At first glance, it sounds like a completely reasonable statement. But, as I helped her dissect her ideas and thoughts more, I suggested to her that it appeared to me her passion was multi-faceted and slightly broader. If I were to take her words, I would simply state, “My passion encompasses the issues surrounding Taiwanese history and its international status. My other passion includes community-building for Taiwanese American professionals.” Her passion is not necessarily “event planning or organizing” (though to someone else, this may be his or her real passion). How do I know? Because if I asked her to organize an event for some other project unrelated to all things Taiwanese, she would probably hesitate and say no. So for her, the action of planning events and organizing is one of her actionable skills. It’s what she’s good at, whether she likes it or not. And knowing her, even though she complains occasionally at the great amount of work she is often willingly tasked with, she finds immense satisfaction in contributing those skills to what she’s passionate about.
So, I ask people to think of this: What are the skills and talents that you have? What are the things that you’re good at doing? If you don’t know, oftentimes, your friends or family will know because these are the things they often come to you for your help with.
Are you good at planning events? Are you the one who adds creative flair to a project? Are you the one who fixes the computer or figures out the new tech gadget for someone else? Are you the one that writes up the article or plans the next step for the organization? Think about that for a moment maybe you’ll realize the real and valuable skills that you have. (Think verbs when you think about actionable skills)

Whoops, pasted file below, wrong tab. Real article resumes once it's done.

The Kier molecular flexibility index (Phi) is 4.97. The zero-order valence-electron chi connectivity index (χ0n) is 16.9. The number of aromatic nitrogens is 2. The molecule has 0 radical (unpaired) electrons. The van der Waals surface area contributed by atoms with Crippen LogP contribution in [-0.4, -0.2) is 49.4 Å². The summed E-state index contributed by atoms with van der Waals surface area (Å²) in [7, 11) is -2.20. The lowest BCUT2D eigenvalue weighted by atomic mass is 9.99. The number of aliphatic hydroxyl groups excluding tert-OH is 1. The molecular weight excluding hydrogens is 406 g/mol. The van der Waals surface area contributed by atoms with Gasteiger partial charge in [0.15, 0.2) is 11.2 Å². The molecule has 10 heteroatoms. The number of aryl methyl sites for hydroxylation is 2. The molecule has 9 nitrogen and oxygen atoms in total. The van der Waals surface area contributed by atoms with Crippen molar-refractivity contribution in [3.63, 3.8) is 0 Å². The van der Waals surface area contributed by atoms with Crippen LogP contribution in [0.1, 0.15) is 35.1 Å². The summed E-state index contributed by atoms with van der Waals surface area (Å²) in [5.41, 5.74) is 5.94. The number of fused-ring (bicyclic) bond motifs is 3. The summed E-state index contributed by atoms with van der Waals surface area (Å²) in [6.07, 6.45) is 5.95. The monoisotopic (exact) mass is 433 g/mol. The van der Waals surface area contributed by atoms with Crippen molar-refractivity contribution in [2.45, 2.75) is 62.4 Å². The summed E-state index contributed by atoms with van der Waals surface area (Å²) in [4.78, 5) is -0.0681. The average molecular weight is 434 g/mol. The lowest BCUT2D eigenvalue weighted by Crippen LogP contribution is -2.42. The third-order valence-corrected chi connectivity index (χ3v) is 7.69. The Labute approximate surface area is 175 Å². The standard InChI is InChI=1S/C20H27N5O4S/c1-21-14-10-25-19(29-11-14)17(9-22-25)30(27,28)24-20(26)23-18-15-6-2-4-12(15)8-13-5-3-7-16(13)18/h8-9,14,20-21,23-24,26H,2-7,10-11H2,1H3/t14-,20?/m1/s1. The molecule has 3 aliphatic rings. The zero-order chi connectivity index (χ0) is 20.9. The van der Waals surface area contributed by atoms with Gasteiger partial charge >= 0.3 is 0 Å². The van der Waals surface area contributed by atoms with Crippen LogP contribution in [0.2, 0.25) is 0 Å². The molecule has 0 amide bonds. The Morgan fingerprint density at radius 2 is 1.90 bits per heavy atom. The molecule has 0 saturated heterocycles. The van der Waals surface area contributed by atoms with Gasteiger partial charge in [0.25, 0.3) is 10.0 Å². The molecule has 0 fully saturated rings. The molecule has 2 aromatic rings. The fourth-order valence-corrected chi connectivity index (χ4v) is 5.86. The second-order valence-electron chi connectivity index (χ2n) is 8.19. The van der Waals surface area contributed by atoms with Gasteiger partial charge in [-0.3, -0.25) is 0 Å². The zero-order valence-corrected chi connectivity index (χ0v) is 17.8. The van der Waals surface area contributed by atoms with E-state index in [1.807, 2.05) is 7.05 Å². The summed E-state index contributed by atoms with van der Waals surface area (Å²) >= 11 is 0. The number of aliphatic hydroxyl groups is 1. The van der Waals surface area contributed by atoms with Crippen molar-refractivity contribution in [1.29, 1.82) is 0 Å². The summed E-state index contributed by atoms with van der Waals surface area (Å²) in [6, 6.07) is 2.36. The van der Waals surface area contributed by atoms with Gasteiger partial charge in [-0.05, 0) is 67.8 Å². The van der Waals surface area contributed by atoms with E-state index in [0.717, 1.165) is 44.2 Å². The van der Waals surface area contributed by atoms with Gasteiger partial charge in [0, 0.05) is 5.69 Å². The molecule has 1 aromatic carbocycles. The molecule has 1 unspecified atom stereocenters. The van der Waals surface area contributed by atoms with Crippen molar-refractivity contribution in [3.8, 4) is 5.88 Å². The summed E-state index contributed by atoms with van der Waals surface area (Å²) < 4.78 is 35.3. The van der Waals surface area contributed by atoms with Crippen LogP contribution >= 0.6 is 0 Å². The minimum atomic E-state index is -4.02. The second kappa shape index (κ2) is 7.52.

Now, going back to my friend’s example: She’s talented and driven when it comes to planning and organizing events. Another person’s headache is what comes easy for her. When it comes down to executing the nitty-gritty details required of event planning, it’s clear that these are the concrete skills that she excels at. She may not like it all the time, but it’s one of the things she’s good at doing. And all throughout our lives, we keep building on and broadening our skills and talents.
So this is where we find purpose or figure out how to apply purposeful actions to our own personal lives. Combine this with what your passions are, and suddenly you can drive yourself onto a whole new fulfilling path. Start with the concepts, put it into words, then move forward from there.
As for me? I’m passionate about working with young people. I’m passionate about the idea of achieving one’s fullest potential. And I find that I’m pretty good at teaching and guiding others through various stages of their life. Oftentimes, you’ll find me doing this within the Asian American community.
Combine my personal passion and purpose in life, and now I have a basic personal mission statement that helps keep me on track: “I am on a mission to guide young people in discovering their own passions and ultimately to realize their fullest potential.” That’s where I started this article, and that’s where I’ll end for now.
Stay tuned for more thoughts from me in the future. Hopefully, we’ll make this a continuing conversation between me and you as we grow the community together.